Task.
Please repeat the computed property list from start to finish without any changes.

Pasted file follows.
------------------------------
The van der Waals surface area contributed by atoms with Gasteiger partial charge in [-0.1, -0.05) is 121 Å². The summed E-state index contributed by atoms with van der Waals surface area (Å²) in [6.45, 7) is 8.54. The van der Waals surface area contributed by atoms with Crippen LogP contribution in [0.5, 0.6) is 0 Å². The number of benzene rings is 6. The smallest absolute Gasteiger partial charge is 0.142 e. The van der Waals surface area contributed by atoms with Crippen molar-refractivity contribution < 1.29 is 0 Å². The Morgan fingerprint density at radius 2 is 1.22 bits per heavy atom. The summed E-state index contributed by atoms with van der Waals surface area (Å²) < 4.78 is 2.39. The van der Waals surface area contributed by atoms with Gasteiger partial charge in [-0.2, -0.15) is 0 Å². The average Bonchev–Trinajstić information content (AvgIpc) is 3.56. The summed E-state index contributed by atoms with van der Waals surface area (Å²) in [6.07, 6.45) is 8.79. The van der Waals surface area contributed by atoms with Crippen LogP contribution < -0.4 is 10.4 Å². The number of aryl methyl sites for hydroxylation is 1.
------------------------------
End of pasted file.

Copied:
The van der Waals surface area contributed by atoms with Gasteiger partial charge in [-0.1, -0.05) is 121 Å². The summed E-state index contributed by atoms with van der Waals surface area (Å²) in [6.45, 7) is 8.54. The van der Waals surface area contributed by atoms with Crippen LogP contribution in [0.5, 0.6) is 0 Å². The number of benzene rings is 6. The smallest absolute Gasteiger partial charge is 0.142 e. The van der Waals surface area contributed by atoms with Crippen molar-refractivity contribution < 1.29 is 0 Å². The Morgan fingerprint density at radius 2 is 1.22 bits per heavy atom. The summed E-state index contributed by atoms with van der Waals surface area (Å²) < 4.78 is 2.39. The van der Waals surface area contributed by atoms with Gasteiger partial charge in [-0.2, -0.15) is 0 Å². The average Bonchev–Trinajstić information content (AvgIpc) is 3.56. The summed E-state index contributed by atoms with van der Waals surface area (Å²) in [6.07, 6.45) is 8.79. The van der Waals surface area contributed by atoms with Crippen LogP contribution < -0.4 is 10.4 Å². The number of aryl methyl sites for hydroxylation is 1.